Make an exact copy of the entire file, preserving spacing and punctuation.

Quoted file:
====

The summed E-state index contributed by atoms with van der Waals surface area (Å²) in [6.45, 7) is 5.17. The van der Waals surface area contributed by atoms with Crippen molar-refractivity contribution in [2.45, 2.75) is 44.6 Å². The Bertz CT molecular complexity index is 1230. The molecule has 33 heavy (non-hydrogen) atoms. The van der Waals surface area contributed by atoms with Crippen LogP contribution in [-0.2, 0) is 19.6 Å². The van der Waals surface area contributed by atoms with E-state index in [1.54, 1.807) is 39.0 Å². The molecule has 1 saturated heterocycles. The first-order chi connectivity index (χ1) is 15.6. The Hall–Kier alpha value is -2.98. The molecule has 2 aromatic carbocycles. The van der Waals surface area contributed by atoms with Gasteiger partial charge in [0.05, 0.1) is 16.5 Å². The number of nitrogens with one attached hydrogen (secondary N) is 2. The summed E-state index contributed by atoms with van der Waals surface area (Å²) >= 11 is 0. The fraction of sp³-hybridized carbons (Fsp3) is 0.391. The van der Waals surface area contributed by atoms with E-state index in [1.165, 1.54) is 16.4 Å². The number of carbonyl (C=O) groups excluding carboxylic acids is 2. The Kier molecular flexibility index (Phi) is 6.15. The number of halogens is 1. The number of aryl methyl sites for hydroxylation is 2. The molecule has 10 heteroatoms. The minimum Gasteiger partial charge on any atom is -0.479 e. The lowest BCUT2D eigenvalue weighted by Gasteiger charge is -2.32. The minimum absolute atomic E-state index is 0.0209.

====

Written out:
The summed E-state index contributed by atoms with van der Waals surface area (Å²) in [6.45, 7) is 5.17. The van der Waals surface area contributed by atoms with Crippen molar-refractivity contribution in [2.45, 2.75) is 44.6 Å². The Bertz CT molecular complexity index is 1230. The molecule has 33 heavy (non-hydrogen) atoms. The van der Waals surface area contributed by atoms with Crippen LogP contribution in [-0.2, 0) is 19.6 Å². The van der Waals surface area contributed by atoms with E-state index in [1.54, 1.807) is 39.0 Å². The molecule has 1 saturated heterocycles. The first-order chi connectivity index (χ1) is 15.6. The Hall–Kier alpha value is -2.98. The molecule has 2 aromatic carbocycles. The van der Waals surface area contributed by atoms with Gasteiger partial charge in [0.05, 0.1) is 16.5 Å². The number of nitrogens with one attached hydrogen (secondary N) is 2. The summed E-state index contributed by atoms with van der Waals surface area (Å²) >= 11 is 0. The fraction of sp³-hybridized carbons (Fsp3) is 0.391. The van der Waals surface area contributed by atoms with E-state index in [1.165, 1.54) is 16.4 Å². The number of carbonyl (C=O) groups excluding carboxylic acids is 2. The Kier molecular flexibility index (Phi) is 6.15. The number of halogens is 1. The number of aryl methyl sites for hydroxylation is 2. The molecule has 10 heteroatoms. The minimum Gasteiger partial charge on any atom is -0.479 e. The lowest BCUT2D eigenvalue weighted by Gasteiger charge is -2.32. The minimum absolute atomic E-state index is 0.0209.